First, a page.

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Tuesday, November 29, 2022

The DART Collision through the Eyes of Hubble and JWST

For the first time, Hubble and JSWT simultaneously observed the same astronomical target

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Russell Chattaraj
Russell Chattaraj
Mechanical engineering graduate, writes about science, technology and sports, teaching physics and mathematics, also played cricket professionally and passionate about bodybuilding.

UNITED STATES: This week, NASA successfully crashed its DART (Double Asteroid Redirection Test) spacecraft into the Dimorphos asteroid, roughly seven million miles distant, making history in the process.

While NASA released some photographs of the impact’s close-ups, it also used the James Webb and Hubble space telescopes to examine the planetary defence test from a distance.

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The photographs aren’t very remarkable at first glance compared to what we’ve seen from either telescope, but they could provide a wealth of useful information.

For the first time, Hubble and JSWT simultaneously observed the same astronomical target. NASA believes the information collected from these two telescopes will aid in the understanding of the development and composition of the solar system.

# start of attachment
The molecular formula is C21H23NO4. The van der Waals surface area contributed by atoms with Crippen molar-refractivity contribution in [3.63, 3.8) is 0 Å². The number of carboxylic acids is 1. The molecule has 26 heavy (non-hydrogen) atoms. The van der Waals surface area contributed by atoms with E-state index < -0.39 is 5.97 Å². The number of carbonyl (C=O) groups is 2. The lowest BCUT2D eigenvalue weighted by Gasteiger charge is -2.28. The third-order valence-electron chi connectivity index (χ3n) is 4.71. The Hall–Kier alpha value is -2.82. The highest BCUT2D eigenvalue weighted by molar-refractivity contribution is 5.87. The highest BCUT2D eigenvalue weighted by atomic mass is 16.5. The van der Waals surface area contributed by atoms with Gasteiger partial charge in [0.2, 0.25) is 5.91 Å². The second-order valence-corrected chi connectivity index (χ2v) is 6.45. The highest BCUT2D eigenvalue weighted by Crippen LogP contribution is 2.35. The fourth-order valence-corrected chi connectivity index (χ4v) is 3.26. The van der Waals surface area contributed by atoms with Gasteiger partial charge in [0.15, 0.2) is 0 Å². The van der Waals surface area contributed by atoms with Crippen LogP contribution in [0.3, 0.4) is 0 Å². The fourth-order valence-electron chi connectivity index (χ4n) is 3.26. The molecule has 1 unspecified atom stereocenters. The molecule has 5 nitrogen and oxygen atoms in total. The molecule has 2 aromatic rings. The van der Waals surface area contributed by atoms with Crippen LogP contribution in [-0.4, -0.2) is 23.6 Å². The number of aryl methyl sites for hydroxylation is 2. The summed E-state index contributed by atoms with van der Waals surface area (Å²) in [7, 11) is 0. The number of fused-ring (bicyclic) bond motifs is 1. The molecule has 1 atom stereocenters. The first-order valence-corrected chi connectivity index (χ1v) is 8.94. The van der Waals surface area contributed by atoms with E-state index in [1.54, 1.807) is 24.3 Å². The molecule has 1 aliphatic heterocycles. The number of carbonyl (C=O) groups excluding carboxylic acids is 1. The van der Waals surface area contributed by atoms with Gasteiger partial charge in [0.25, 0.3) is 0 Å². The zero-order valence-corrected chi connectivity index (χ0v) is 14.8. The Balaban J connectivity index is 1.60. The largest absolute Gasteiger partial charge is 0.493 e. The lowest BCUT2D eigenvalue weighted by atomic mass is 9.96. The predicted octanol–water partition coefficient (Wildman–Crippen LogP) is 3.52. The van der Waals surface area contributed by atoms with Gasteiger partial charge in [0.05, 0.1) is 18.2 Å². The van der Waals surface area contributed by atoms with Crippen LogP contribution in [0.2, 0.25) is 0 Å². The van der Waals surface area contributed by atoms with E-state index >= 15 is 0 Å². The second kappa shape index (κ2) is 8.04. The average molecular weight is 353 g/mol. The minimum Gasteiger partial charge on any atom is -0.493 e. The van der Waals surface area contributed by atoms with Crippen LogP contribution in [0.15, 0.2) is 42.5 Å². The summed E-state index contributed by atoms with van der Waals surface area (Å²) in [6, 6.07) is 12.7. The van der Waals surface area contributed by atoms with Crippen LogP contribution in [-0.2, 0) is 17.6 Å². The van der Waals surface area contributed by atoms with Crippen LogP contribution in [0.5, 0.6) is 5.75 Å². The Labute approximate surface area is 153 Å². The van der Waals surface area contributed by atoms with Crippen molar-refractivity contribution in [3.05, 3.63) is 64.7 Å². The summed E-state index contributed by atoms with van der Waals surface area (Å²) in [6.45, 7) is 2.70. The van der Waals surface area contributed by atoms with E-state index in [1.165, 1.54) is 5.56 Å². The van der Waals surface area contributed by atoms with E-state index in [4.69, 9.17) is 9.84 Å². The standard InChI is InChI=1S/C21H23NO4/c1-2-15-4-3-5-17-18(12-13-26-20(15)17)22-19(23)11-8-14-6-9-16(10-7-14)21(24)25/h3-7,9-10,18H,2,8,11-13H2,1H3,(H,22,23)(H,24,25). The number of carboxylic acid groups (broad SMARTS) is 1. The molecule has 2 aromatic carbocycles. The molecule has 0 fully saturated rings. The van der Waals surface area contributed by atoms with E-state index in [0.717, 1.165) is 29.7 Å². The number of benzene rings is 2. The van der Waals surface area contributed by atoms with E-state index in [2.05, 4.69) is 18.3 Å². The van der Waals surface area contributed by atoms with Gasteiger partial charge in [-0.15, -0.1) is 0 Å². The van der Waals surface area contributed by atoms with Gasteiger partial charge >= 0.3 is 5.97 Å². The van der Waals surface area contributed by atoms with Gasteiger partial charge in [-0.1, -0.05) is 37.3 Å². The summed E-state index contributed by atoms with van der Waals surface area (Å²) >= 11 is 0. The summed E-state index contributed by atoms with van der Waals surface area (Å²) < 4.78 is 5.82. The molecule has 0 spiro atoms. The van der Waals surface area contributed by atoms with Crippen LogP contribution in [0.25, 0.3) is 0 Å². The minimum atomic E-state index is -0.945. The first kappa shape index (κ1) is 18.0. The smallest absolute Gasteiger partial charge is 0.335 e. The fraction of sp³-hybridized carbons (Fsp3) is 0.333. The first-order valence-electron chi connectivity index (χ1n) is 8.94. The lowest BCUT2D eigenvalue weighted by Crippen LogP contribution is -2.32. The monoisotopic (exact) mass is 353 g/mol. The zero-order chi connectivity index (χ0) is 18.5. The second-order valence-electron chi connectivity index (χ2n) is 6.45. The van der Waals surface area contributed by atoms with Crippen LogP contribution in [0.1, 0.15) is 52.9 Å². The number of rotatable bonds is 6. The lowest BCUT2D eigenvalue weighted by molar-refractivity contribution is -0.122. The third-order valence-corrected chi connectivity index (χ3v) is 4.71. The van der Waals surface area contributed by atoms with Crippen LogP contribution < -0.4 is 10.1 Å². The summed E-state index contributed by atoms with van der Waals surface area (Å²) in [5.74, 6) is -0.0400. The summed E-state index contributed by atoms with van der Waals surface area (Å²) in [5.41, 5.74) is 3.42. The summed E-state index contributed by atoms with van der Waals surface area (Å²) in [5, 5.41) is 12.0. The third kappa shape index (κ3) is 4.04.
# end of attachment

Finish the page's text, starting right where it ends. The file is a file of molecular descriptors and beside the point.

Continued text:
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The data will allow them to learn more about the surface of Dimorphos, as well as how much material was expelled when DART collided with it and at what speed it was moving.

Hubble and JWST observed light at various wavelengths (infrared and visible, respectively). According to NASA, having access to data from various wavelengths will enable researchers to determine whether or not large pieces of debris actually departed Dimorphos’ surface or if it was largely fine dust.

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This is a crucial component of the test because the information can enable scientists to determine whether impacting an asteroid with a spacecraft can alter its orbit. The end goal is to create a mechanism that can direct incoming asteroids away from Earth.

Ten images acquired over five hours by JWST revealed, in the words of NASA, “a tight, compact core, with plumes of material appearing as wisps streaming away from the centre of where the collision took place.”

JWST will keep gathering spectroscopic data from the asteroid system in the upcoming months to aid researchers in understanding the chemical makeup of Dimorphos. A timelapse GIF of the pictures the JWST took was released by NASA.

However, according to their early observations, the brightness of the asteroid system tripled following the impact. For at least eight hours, that brilliance remained constant.

45 photos were taken by Hubble before and after DART’s impact. Over the coming days and weeks, it will continue to observe the asteroid system ten more times.

DART, which is about the size of a vending machine, took 10 months to get to Dimorphos. When DART collided with the asteroid the size of a football stadium, it was around 6.8 million miles from Earth. It takes a lot of effort to carry out an experiment like that.

The knowledge that scientists receive from the test could be extremely helpful.

Also Read: NASA’s DART Crashes Successfully with Asteroid Dimorphos

Author

  • Russell Chattaraj

    Mechanical engineering graduate, writes about science, technology and sports, teaching physics and mathematics, also played cricket professionally and passionate about bodybuilding.

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